From the nearby Netherlands and Sweden, we also have the gift of recent recording gems from two different pianists, each embracing its own musical vision and vivacious story-telling. First, there is the elemental vision of pianist Mathias Landaeus and his Trio on their superb recording, Opening[MA Recordings MO81A]. Landaeus is a pianist of deep emotional intensity working with fluid, dense colors and twisted phrasing, all leading into a forest of delight. “Strip Comic” ignites with furious stick and snare work from Fait, leading into a cascade of stops and starts from Landaeus and Danielsson, each trying to compete for the punch line in this marvelous comic dialogue. “Family Tree” takes a simple children’s melody and wraps it into a loose entanglement of deep bass plunges and fleeting touches of humor from light cymbal and piano skips. The trio works their magic within the confines of the Swedish Radio Studio, whose light and airy ambience is beautifully ensnared by Todd Garfinkle’s special touch with his One Point, 5.6 MHz DSD recording. Catch them if you can!
And, speaking of great dialogue, one must take a listen to the rich musical narratives spun by the dynamic young pianist, Amina Figarova, and her fabulous band from the Netherlands, on their recording, Sketches [Munich Records]. Figarova brings a different flavor of colors and techniques to her piano than Landaeus: spilling and twirling through uncanny note placement with angular, unpredictable rhythmic foundations. Her compositions spread out over a global reach that includes Bebop, Blues and Classical touches; even finding some rest in the shade of a New Orleans’ slow, pausing dirge (“Back in New Orleans”). Her fabulous Big Band heats up all around her, with huge statements from Marc Mommaas on tenor sax, brilliant quips from Ernie Hammes on horns and Bart Platteau’s soaring flute. On “Look at that,” the Bebop pace is furious until Figarova enters to calm the waters with her delicate, airy runs alongside Jeroen Vierdag’s pungent bass lines. Figarova carves out wonderful runs zipping in and out of unpredictable rhythmic patterns. She appeared at Newport Jazz this past summer and its best to keep an eye out for this pianist from up North, painting the globe red with the help of her talented band mates.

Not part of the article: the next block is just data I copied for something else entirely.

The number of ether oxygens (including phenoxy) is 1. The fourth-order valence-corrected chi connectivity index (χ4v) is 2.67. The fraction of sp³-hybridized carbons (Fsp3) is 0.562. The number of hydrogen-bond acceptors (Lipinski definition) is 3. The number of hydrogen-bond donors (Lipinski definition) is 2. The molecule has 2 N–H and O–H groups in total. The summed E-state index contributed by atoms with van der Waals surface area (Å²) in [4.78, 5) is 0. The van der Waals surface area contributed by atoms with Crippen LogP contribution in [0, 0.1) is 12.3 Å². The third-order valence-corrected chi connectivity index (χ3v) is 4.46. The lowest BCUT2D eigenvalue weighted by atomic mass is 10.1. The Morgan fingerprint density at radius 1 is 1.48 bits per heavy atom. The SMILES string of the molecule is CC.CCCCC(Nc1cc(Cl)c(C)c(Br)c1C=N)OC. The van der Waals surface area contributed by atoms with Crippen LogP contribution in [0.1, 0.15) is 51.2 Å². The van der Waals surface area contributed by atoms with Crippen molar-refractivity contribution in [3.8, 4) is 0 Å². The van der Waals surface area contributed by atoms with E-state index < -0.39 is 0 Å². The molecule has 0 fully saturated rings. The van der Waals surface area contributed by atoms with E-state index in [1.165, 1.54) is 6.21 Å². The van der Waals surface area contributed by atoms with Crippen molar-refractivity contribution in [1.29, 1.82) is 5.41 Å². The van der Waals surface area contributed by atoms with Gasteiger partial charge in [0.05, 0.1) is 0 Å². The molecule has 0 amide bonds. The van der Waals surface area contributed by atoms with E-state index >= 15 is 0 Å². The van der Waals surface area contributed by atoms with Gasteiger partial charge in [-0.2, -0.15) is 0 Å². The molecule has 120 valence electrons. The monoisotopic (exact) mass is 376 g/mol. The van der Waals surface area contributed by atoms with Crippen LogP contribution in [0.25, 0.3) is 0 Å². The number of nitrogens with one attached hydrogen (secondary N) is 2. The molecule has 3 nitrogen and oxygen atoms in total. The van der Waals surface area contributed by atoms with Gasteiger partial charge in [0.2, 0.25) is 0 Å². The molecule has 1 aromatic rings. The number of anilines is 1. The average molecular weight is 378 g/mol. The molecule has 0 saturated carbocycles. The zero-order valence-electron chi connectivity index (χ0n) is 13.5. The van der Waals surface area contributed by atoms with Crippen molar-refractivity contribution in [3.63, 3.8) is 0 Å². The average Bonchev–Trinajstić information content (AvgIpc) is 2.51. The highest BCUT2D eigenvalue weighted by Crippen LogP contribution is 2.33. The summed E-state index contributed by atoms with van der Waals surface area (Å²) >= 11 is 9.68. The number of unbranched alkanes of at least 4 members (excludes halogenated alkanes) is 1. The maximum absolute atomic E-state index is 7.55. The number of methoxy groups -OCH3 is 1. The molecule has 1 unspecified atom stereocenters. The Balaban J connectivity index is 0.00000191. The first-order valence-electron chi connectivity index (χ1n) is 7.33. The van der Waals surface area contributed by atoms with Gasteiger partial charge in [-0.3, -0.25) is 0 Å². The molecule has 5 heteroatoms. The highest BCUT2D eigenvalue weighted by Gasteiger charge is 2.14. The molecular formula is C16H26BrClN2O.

I should not leave this region of the world without mentioning another gorgeous recording gem combining a journey from Moscow to Norway, in the Moscow Soloists riveting recording of Edvard Grieg’s From Holberg’s Time [Onyx 4037]. This recording is so beautifully done that your system (along with your pulse) will be quickened with every deep string bass pluck and effervescent violin soar. The Moscow soloists, along with their director, Yuri Bashmet, wear their technical mastery and emotional music-making on their sleeves, marking every step of Grieg’s melodic journey with panache. The disc also includes brilliant performances of Mozart’s Eine kleine Nachtmusik and Tchaikovsky’s Serenade For Strings, equally ravishing and thrilling for the heart and mind.
If the Moscow Soloists “Got Rhythm”, then so do the Harmonie Ensemble/New York, directed by Steven Richman, in their joyous recording entitled Gershwin By Grofe [Harmonia Mundi 907492]. Here, the Harmonie Ensemble play original orchestrations of Gershwin’s “I Got Rhythm” and other Broadway hits orchestrated by the composer, Ferde Grofe, who, (in the 1920’s), orchestrated these songs for the Paul Whiteman Orchestra. The disc ignites with “I Got Rhythm,” flourishing forth with huge orchestral colors and the beautiful, pulsating piano of Lincoln Mayorga. Mayorga spins a wonderful tale on his light, airy piano, while huge swaths of brass and woodwinds buffet him in the wind of this glorious melody. The disc also includes a dancing, whirlwind version of “Rhapsody in Blue”, introduced by Al Gallodoro’s sinuous solo on clarinet; (he the 92-year old original soloist with the Whiteman Orchestra). The piece is a fabulous cabaret of sight and sound: from the sweeping woodwind pulse to the percussive wallops to finally, the lyrical interludes of Galladoro and Mayorga’s beguiling solos. This repository of Americana is a feast for the ears, marvelously captured within the light and sweet ambiance of SUNY Purchase’s Performing Arts Center.
A final selection for toe tapping (and another repository of Americana in all of its glory) would have to come from two artists unlikely to be heard in the same stanza:
Harold “Duke” Dejan and Jimi Hendrix. You’ll never hear a more toe-tapping tune than “Corrina, Corrina” that opens up the superb recording of Dejan singing with his New Orleans Preservation Band mates on “Preservation Hall Hot 4 With Duke Dejan” [Preservation Hall Recordings]. This entire recording is filled with swinging hot stuff, from Dejan’s deep soulful vocals; Wendell Brunious on soaring, snarling trumpet; Don Vappie on crisp, swinging acoustic guitar; Benjamin Jaffe on pumping acoustic bass and Thaddeus Richard belting out Basin Street sparkle on his piano. The recording is superb, with stunning image dimensionality where you can feel you are walking in and around the players on the small stage, taking it all in.
And take this all in: another musical genius ripping through ballads of lost love and “Baby be Gone” from yet another musical viewpoint: Jimi Hendrix captured raw on the latest archival release, Valley of Neptune [Experience Hendrix; Sony Music]. The title cut is a smoking, swaying anthem, with great rolling guitar chords from Hendrix’s multi-colored presentation and staccato drum attacks from Mitch Mitchell. “Bleeding Heart” is a machine gun attack of power chords moving in and out of Billy Cox’s furious bass lines while the contrasting slow, muscular “Lover Man” is a brewing storm recorded in the tight confines of the Air Studios, London. The version of “Red House” recorded here is a milestone of tight, slow blues rifts, taking its time as it winds its way through Hendrix’s ferocious obtuse angles, bends and twists of chromatic colors; the Master at play.